at the Clinical Trials Center. No information that would directly identify the patient
will be transmitted. Each institution will be responsible for any “tracking” of the
patient information back to the patient chart – and this must be in keeping with local
institutional rules. Each institution will have a unique identifier and each patient will
be numbered from each institution.
Each institution will have ready access to their own data at any time through the
Clinical Trials Center. In addition, a quarterly report will be generated that will give
a collated analysis of the data submitted from each institution and comparison will
be made to data submitted from the consortium group as a whole.
Outcom e Data :
Outcome data will be taken from that submitted (list above).
1. The success/failure rate for sedation will be considered with respect to
procedure, age, sex, and drugs (techniques) used.
2. The incidence of adverse reactions will be computed in consideration of the total
number of cases performed. This incidence will be evaluated in relation to age,
sex, procedure, NPO status, and drugs/techniques used.
3. Comparison will be made in terms of the drugs/techniques used for the same
procedures at different institutions.
4. Conditions reported during procedures will be compared between centers and in
consideration of age, sex, procedure, and drugs/techniques used.
5. Monitors present during procedures will be compared.
6. The training of the providers involved in the sedation activity will be compared
across institutions – and cross correlation with success rates, conditions, and any
adverse outcomes will be made.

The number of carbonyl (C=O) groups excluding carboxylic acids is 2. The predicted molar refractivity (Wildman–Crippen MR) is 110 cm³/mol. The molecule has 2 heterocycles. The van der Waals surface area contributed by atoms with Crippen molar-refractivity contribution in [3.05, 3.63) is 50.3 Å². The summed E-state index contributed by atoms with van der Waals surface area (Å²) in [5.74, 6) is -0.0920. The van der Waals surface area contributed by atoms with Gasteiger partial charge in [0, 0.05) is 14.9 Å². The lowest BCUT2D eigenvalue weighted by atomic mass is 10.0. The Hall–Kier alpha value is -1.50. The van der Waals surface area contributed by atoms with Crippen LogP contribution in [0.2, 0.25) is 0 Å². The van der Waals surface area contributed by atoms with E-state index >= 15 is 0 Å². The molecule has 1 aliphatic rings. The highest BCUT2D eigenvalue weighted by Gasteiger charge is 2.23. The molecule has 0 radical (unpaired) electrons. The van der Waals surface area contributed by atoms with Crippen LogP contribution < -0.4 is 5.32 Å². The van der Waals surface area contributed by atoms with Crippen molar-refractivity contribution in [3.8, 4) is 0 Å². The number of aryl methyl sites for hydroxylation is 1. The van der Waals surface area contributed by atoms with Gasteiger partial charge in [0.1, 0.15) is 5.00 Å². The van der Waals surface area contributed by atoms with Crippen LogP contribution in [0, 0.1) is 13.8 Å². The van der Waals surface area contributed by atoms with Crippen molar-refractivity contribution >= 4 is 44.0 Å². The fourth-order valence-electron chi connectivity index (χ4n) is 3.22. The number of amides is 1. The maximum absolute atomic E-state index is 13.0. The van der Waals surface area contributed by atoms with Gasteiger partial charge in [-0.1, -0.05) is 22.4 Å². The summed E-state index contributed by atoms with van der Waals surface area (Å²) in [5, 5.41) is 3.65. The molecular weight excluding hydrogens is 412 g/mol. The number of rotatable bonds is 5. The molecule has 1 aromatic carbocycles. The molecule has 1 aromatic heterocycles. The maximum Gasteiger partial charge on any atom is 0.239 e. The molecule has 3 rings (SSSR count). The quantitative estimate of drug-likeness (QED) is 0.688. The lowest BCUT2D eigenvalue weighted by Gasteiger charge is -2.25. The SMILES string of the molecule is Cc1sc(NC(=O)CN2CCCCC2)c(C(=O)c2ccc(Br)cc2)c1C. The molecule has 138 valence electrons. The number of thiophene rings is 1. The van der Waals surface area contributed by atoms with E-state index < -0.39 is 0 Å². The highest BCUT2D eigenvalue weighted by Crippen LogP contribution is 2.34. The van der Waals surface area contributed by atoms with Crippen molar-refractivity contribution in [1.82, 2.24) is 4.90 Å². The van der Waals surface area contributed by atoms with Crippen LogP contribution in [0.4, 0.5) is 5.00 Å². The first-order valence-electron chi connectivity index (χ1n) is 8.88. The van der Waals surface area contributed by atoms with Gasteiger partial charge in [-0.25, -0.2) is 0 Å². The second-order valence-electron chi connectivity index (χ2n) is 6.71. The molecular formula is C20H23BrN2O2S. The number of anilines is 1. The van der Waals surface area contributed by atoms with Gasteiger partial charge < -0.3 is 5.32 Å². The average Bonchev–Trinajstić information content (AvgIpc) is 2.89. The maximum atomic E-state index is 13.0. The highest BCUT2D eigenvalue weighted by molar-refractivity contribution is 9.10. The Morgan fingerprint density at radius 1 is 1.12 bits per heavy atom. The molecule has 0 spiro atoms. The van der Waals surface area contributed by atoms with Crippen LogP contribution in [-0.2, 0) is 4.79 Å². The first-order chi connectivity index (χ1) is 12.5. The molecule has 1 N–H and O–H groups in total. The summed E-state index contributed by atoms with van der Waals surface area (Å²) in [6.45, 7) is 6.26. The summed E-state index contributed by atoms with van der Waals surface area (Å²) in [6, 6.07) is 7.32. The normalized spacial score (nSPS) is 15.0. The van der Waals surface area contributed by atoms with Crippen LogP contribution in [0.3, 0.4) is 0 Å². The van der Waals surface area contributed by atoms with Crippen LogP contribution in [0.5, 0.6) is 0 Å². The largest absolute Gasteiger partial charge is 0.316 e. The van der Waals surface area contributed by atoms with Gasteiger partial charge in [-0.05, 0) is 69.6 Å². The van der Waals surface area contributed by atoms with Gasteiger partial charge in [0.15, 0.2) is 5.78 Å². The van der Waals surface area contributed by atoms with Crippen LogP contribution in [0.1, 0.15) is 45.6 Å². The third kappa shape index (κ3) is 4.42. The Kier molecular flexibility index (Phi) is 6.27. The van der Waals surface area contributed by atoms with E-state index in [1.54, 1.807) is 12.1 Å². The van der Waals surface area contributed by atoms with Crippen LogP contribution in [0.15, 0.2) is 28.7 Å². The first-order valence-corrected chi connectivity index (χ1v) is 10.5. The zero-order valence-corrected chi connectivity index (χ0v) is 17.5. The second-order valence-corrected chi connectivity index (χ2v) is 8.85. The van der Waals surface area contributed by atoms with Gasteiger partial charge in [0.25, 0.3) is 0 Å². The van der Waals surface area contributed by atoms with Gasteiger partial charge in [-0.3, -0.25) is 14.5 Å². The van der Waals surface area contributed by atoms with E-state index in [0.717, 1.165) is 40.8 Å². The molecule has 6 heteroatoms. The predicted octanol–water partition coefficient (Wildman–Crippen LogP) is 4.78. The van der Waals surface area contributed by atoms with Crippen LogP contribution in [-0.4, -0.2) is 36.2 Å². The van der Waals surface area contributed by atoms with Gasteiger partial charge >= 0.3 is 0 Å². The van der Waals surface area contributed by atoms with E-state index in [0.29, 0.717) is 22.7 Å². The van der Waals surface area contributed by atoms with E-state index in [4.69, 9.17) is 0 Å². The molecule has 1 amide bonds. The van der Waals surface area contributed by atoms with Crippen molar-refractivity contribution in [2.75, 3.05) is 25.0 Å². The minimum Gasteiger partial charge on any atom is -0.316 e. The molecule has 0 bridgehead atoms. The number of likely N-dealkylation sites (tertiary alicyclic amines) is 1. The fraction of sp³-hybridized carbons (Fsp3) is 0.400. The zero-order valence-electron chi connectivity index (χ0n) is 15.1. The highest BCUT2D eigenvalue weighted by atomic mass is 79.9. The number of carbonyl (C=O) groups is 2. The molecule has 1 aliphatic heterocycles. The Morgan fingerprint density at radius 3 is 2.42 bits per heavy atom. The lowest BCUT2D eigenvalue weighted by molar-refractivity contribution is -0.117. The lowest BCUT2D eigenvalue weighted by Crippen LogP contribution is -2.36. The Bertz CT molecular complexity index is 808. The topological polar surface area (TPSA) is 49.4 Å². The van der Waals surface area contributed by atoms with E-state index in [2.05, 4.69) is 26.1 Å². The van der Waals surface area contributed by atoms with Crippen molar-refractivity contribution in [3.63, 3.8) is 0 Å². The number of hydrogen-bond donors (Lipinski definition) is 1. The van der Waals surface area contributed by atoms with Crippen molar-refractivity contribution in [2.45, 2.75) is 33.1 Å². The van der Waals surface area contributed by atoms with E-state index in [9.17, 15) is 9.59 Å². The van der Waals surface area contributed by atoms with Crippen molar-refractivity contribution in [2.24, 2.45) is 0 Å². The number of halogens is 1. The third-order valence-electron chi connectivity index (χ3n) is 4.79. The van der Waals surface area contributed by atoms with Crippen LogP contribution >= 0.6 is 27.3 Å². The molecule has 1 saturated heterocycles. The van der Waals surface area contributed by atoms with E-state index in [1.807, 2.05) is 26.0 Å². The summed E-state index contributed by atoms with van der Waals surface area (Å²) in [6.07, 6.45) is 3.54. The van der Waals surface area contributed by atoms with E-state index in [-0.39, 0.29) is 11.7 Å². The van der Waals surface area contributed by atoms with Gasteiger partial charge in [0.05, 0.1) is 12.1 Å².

7. Time to achieve sedation and to discharge from the hospital will be compared
between providers and institutions with consideration of age, sex, procedure,
and drugs/techniques used.
Location of the Study : The study will take place at all locations where pediatric
sedation is delivered in Dartmouth Hitchcock Medical Center. Data from our
institution will be compared to all other institutions participating in the Pediatric
Sedation Research Consortium (see appendix A)
Timetabl e : The time required to complete the study should be approximately
Selection Criteria : All patients undergoing sedation or specific distraction
intervention with the intent of accomplishing a procedure will have their data
entered into the consortium database via a web based module.
Exclusion Criteria : N/A
Recruitme n t : Patients and guardians will be informed that a study protocol exists
via brochures describing the project. A general description of the study will be given.
Comp et e n c y : N/A
Informed Consen t:
REQUEST FOR WAIVER OF CONSENT :
A. This project involves the collection of a limited data set of information on a large
group of patients. There will be no change in care delivered and there will be no
transmission of patient- identifiable information.
B. Alteration or waiver will not adversely affect privacy rights and welfare of
This is a limited data set. Patient identity is protected for all involved.
C. Research could not practicably be conducted without the alteration or waiver;
In order to have a valid data set, we need to have as close to 100% data collection
on a large group of sedation patients - approximately 2,000 cases at DHMC and
40,000 nation wide in the first year of the study. Many of the cases only take 5-10
minutes to complete. The locations in which these cases are done vary widely. The